YouTube Owes SNL For Its Success?

    November 25, 2008
    WebProNews Staff

Here’s what we know: Before MTV put its video library online, YouTube was the go-to place for music videos; before Viacom sued now-in-Google’s-deep-pockets-YouTube, NBC had beef over a particular Saturday Night Live sketch appearing on a still virally-promoted, user-generated video site only trend setters and trend watchers were aware of.

This begs the question, as posed by Ars Technica, did one clip, SNL’s Lazy Sunday, propel YouTube to making Internet history and toward Google’s high-priced acquisition? Likely Google is hoping that case doesn’t stick—it only makes it easier for Viacom to bleed them.

General counsel for NBC Universal seems to think without Lazy Sunday, YouTube wouldn’t have made it and owes all its success to SNL. But likely, he has that backward—SNL may owe its survival to YouTube.

Heather Hopkins at Hitwise
looked into the YouTube tipping point question, and did indeed find that the week following Lazy Sunday’s debut, YouTube moved ahead of Google Video, suggesting a sudden critical mass originating with the skit. NBC didn’t complain until the clip peaked in February, having been watched 7 million times, mostly by MySpacers.

What didn’t happen after NBC pulled the Lazy Sunday plug was the leveling off or declining of YouTube. Exponential growth continued thereafter as the Web—and ironically, Viacom’s VH1, became suddenly enamored with amateur short-form video “web junk.” Maybe it was a nudge over the critical mass bump, but it’s kind of hard to say. YouTube’s peak wouldn’t be for a long, long time after, and it may be a coincidence Lazy Sunday appeared just as the site was taking off.

While that’s hard to pinpoint, it’s not hard to pinpoint the benefits NBC reaped from that short burst of exposure. Absent of any real comedy heavyweights—no Adam Sandlers, no Will Ferrells, no Mike Meyers, no Eddie Murphys, Bill Murrays, Steve Martins, or Chevy Chases—who was still paying attention to SNL? This one skit hit the right chord, but what else viral and iconic emerged from SNL until they were handed the comedic gift of Sarah Palin just a couple of months ago?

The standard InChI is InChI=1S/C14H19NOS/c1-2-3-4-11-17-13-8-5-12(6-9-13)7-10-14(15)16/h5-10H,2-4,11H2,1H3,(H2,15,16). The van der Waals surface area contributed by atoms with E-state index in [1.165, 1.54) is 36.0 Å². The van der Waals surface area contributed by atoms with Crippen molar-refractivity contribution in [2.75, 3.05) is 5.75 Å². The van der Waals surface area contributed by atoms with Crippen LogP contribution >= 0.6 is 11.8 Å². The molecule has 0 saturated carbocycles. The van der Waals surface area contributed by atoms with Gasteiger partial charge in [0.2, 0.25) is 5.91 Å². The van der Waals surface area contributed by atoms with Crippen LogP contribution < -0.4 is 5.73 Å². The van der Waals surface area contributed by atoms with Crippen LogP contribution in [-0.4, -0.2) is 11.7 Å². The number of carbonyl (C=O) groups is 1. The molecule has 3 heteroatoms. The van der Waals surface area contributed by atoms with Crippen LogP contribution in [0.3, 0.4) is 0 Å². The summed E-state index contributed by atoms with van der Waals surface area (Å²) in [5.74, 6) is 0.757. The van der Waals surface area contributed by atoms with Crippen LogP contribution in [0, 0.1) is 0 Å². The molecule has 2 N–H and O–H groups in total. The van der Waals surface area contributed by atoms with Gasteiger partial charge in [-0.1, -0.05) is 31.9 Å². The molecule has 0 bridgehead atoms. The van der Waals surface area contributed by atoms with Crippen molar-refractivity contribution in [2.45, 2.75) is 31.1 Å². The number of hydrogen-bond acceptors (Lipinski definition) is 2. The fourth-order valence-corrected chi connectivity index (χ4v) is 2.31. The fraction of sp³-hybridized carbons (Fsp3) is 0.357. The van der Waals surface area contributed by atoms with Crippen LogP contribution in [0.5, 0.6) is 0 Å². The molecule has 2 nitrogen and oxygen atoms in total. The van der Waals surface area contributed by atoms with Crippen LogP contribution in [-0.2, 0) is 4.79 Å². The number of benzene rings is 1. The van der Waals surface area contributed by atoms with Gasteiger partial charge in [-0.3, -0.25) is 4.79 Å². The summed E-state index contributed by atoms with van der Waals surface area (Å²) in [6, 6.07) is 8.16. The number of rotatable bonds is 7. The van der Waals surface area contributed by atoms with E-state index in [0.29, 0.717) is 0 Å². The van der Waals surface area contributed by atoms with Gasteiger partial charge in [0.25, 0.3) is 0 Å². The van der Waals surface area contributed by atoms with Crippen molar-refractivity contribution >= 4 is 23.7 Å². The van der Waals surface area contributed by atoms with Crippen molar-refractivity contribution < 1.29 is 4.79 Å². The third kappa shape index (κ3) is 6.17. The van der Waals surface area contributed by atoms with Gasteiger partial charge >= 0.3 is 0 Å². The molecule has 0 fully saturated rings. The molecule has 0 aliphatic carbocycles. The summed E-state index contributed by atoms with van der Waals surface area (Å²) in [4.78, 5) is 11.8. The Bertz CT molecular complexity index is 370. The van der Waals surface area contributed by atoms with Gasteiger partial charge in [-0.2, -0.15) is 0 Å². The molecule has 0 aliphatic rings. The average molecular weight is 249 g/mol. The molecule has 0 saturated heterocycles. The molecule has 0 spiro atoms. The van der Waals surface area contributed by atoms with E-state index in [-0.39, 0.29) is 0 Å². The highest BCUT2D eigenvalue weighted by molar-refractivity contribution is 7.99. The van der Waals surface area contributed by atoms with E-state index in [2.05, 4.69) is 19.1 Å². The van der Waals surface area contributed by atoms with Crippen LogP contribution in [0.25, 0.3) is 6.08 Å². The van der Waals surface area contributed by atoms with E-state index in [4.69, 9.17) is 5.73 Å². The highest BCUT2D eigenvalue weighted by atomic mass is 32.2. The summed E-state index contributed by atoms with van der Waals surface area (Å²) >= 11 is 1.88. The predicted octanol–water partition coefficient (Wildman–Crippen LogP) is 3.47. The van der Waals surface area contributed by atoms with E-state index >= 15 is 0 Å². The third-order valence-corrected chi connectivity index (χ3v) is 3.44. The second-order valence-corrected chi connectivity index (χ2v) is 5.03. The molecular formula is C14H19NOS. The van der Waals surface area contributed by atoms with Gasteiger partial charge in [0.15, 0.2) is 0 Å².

Nothing, that’s what. And without the political humor and Weekend Update, there is still very little reason to tune into SNL. Your DVR is suddenly your best friend. Even luckier for SNL, MadTV’s going away. If ever there was a time to stock the cast with fantastic talent and regain an adoring audience, it’s now.

But look what else happened, besides YouTube helping get SNL the attention of a new generation: NBC very quickly realized the value of online video and viral content. Instead of litigation to stop the beneficial sharing of its content, NBC launched Hulu, a move Viacom would eventually learn from with MTVOnline, and then let Andy Samberg off of his leash to continue making short, stupid videos perfect for online sharing. Some hit and some miss, but production value is cheap and the online exposure is priceless. Aside from Lazy Sunday and D**k In a Box (Hulu requires age verification), few of these vids have landed at the gates of the Web public’s consciousness.

So, it’s a bit smug to suggest one SNL skit—among dramatic hamsters and Star Wars kids—launched YouTube to international fame, especially when it seems YouTube has paid back that small favor at least tenfold since with much-needed publicity.